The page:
Three years later after the war was over, French burial and UXO teams exploring the battlefield found a precise row of bayonets sticking up from the earth. Digging underneath, they found the members of the 3rd Company locked in a death pose preparing to go over the top. They were all simultaneously killed by concussion and their trench instantly filled by debris from the bombardment.

Brusilov’s Offensive: Necessity is the Mother of Invention

In 1915 and 1916 the First World War battles along the solidified trench lines of the Eastern and Western Fronts followed a familiar pattern: the attacker would launch a massive weeks long artillery bombardment to shatter the defenses. At the appointed time, the attacking infantry officers would blow their whistles and they and their men would climb out of their trenches i.e. “go over the top”, into “no man’s land” and get mowed down by machine guns because artillery never kills everyone. But soon the weight of numbers told and the attackers broke through. However the breach was not exploited because the attacker’s reserves and logistical support couldn’t traverse the artillery shattered terrain quick enough. Even if they could, the defensive reserves were already close because the build up and long bombardment gave away the point of attack. The defenders would inevitably counterattack and retake the positions. The defeated attacking commanders would cry lack of artillery and demand more and heavier guns, and more shells. The bloody cycle would continue. Millions died.

In early May 1916, the Imperial Russian government was under intense pressure to launch a general summer offensive in order to draw the Germans away from Verdun where the Germans were erasing a 3000 man infantry regiment from the French order of battle every day. The Russians reluctantly did so but only had enough shells for an adequate pre attack bombardment for one front, and they chose General Ewart’s Western Front. The other fronts would have to make do with enough shells for just a single day’s bombardment, well below the minimum ten days thought necessary to break the standard German or Austro Hungarian triple belt defensive line.

The Southwest Front Commander, General Aleksei Brusilov, protested that the lack of shells would cause excessive casualties. He was told that was his problem and to attack anyway. Brusilov wasn’t a deep thinker but he was a practical and competent cavalrymen who cared deeply for his soldiers. He gathered his staff to figure out a way to break the opposite Austrian lines without murdering entire armies. He and his staff locked themselves in the headquarters for three days and did what Russians do best: drink vodka and figure out new, efficient, and effective ways to kill people.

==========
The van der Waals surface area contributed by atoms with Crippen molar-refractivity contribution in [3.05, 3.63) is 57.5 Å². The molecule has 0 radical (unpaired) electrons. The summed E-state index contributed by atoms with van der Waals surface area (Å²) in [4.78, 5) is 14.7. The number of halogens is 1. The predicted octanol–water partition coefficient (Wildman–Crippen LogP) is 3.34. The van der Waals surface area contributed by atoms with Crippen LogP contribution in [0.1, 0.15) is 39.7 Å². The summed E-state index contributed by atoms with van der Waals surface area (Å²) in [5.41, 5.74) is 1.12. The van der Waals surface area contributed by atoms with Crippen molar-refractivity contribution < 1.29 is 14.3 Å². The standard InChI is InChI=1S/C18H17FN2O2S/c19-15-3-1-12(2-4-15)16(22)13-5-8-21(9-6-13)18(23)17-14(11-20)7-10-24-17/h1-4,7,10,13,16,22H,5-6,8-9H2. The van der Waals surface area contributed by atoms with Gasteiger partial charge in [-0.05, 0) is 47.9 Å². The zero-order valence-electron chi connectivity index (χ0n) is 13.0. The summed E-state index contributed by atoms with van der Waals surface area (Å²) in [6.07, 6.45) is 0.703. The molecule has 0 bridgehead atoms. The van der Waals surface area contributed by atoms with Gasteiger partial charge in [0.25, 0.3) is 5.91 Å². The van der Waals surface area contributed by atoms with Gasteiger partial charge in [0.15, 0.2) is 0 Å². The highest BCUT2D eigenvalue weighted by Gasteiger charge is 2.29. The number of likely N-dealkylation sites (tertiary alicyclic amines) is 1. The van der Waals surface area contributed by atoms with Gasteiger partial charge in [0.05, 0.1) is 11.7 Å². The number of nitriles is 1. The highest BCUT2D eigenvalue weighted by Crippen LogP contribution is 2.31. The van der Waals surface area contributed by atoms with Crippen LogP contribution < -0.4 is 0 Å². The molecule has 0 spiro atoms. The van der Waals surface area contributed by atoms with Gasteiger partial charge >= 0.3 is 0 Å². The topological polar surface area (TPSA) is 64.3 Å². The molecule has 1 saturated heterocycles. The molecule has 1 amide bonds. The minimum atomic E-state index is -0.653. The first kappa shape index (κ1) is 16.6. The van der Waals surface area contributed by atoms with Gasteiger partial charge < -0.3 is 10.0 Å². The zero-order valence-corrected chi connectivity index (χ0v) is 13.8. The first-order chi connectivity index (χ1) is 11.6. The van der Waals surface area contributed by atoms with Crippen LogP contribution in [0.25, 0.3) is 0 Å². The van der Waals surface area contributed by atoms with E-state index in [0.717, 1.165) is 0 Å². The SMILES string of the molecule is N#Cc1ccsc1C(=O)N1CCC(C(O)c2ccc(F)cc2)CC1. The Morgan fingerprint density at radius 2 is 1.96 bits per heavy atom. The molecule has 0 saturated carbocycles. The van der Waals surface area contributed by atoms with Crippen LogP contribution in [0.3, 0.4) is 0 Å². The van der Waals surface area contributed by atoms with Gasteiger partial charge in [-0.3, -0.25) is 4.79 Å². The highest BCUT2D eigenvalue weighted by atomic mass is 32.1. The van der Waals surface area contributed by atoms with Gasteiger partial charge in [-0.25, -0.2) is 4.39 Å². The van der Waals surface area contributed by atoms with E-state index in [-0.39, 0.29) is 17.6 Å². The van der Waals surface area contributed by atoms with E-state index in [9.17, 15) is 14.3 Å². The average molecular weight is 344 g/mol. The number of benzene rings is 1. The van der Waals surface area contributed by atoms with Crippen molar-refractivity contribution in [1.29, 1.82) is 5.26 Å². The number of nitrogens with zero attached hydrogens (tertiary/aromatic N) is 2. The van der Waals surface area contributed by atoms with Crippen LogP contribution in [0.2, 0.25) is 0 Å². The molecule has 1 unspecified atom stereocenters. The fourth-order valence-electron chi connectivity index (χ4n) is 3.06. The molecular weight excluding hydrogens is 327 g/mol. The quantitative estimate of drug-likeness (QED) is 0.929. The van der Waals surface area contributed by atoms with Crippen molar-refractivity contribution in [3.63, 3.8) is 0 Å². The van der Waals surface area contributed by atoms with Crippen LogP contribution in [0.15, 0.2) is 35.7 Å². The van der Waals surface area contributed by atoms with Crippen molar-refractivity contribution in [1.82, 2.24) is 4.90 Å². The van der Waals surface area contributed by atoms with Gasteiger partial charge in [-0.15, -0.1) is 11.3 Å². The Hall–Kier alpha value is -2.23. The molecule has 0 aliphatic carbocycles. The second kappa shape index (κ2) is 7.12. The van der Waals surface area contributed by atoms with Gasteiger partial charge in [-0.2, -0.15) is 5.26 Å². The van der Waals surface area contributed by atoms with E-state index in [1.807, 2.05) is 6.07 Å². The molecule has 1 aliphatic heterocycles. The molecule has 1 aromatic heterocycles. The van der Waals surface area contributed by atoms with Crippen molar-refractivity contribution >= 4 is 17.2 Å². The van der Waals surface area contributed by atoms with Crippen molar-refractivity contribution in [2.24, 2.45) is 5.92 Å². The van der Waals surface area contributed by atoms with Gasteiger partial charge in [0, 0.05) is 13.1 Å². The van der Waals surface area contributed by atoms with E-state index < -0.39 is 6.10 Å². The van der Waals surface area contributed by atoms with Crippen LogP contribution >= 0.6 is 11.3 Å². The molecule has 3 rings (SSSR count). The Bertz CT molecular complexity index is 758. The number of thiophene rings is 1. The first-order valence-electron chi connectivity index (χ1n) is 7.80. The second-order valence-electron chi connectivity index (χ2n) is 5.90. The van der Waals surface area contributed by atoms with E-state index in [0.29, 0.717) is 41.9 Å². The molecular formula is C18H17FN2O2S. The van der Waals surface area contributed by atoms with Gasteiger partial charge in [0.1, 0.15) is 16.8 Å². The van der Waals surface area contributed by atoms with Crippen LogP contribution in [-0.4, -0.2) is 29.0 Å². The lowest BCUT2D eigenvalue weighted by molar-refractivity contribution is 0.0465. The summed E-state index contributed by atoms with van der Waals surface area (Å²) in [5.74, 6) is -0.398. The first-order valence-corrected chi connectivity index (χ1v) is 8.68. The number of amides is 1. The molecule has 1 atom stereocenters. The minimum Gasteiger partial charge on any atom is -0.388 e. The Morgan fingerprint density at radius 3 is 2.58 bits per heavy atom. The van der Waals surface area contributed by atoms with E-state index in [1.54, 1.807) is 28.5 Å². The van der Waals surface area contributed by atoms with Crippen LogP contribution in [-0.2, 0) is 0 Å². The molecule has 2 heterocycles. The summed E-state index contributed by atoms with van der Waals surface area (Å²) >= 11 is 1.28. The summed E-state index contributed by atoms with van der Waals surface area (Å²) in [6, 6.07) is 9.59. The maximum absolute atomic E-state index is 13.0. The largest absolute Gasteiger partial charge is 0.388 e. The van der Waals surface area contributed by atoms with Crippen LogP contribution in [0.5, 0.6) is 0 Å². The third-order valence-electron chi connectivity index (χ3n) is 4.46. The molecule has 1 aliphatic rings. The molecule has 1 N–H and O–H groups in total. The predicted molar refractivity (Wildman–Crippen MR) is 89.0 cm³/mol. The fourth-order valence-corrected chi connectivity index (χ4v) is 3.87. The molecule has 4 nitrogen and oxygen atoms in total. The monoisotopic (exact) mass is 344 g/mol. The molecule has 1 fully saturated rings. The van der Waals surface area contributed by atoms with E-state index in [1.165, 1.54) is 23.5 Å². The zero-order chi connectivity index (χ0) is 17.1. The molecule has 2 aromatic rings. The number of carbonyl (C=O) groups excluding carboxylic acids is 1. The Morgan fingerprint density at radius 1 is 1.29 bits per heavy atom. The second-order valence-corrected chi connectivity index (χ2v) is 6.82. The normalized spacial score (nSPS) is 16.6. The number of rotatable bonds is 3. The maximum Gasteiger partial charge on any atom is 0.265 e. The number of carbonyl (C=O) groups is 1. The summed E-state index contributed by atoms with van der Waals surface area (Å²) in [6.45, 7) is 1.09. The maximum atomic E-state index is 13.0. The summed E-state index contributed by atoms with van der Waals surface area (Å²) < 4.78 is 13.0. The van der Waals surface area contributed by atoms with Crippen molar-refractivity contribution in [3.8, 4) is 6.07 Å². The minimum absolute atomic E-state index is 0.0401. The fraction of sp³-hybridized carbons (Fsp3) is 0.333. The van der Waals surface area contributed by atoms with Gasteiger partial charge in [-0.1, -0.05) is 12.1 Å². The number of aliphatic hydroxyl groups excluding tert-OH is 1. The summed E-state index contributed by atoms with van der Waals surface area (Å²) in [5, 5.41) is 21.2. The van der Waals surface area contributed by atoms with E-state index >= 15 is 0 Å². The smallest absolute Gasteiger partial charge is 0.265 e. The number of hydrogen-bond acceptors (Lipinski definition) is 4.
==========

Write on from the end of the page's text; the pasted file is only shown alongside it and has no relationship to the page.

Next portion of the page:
They did.

After the vodka laden brainstorming and planning session with his staff, Brusilov issued new guidance to make up for the lack of artillery support for the upcoming June offensive. Normally, at least ten days’ worth of shells were needed to break a triple belt trenchline, he had but one. To make up for this weakness, he had to use what he had more efficiently, specifically his infantry. Strong points and key terrain in the Austro-Hungarian line were identified, scale models were created, and picked troops were assigned, specially equipped, trained, and rehearsed in their capture. The rest of his troops dug massive underground bunkers that could house these assault troops close to the front lines without alerting the Austro-Hungarians. They also went back to old siege techniques from 17th and 18th centuries, and dug assault and infiltration trenches into no man’s land, some of which got to within 75m of the enemy forward trenches. Brusilov also used his artillery to directly support the infantry attacks, instead of the indirect blanket support heretofore used so far in the war. He would have just a single hour’s worth of initial bombardment, and its only task was forcing the defenders into their own bunkers. The artillery would then switch to counterbattery and opportunity fire which necessitated an overhaul of the poor fires coordination between the artillery, infantry, and aviation. Finally, he brought up all of his reserves, and more importantly, delegated most of them to his army commanders since he did not see the Austro-Hungarians counterattacking in force the way the Germans would farther north. His army commanders could respond more quickly with them close at hand.